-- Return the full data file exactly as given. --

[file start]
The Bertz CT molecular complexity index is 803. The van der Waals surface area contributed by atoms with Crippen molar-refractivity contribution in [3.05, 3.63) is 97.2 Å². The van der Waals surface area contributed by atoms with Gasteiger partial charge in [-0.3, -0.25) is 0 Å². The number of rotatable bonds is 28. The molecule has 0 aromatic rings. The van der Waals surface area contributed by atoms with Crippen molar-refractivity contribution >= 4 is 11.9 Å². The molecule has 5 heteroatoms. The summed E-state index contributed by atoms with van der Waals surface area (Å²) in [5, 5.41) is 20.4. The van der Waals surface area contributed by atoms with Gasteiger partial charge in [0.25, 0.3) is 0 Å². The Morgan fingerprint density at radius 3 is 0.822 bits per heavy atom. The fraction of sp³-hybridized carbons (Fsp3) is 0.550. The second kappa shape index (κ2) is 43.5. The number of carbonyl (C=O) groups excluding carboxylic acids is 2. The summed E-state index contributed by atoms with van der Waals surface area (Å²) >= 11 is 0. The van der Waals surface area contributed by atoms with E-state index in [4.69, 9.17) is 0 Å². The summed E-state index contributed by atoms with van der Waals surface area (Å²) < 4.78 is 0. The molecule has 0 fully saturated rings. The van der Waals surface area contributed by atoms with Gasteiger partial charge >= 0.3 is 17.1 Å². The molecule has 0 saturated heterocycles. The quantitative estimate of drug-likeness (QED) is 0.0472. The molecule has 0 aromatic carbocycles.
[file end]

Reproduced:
The Bertz CT molecular complexity index is 803. The van der Waals surface area contributed by atoms with Crippen molar-refractivity contribution in [3.05, 3.63) is 97.2 Å². The van der Waals surface area contributed by atoms with Gasteiger partial charge in [-0.3, -0.25) is 0 Å². The number of rotatable bonds is 28. The molecule has 0 aromatic rings. The van der Waals surface area contributed by atoms with Crippen molar-refractivity contribution >= 4 is 11.9 Å². The molecule has 5 heteroatoms. The summed E-state index contributed by atoms with van der Waals surface area (Å²) in [5, 5.41) is 20.4. The van der Waals surface area contributed by atoms with Gasteiger partial charge in [0.25, 0.3) is 0 Å². The Morgan fingerprint density at radius 3 is 0.822 bits per heavy atom. The fraction of sp³-hybridized carbons (Fsp3) is 0.550. The second kappa shape index (κ2) is 43.5. The number of carbonyl (C=O) groups excluding carboxylic acids is 2. The summed E-state index contributed by atoms with van der Waals surface area (Å²) >= 11 is 0. The van der Waals surface area contributed by atoms with E-state index in [4.69, 9.17) is 0 Å². The summed E-state index contributed by atoms with van der Waals surface area (Å²) < 4.78 is 0. The molecule has 0 fully saturated rings. The van der Waals surface area contributed by atoms with Gasteiger partial charge >= 0.3 is 17.1 Å². The molecule has 0 saturated heterocycles. The quantitative estimate of drug-likeness (QED) is 0.0472. The molecule has 0 aromatic carbocycles.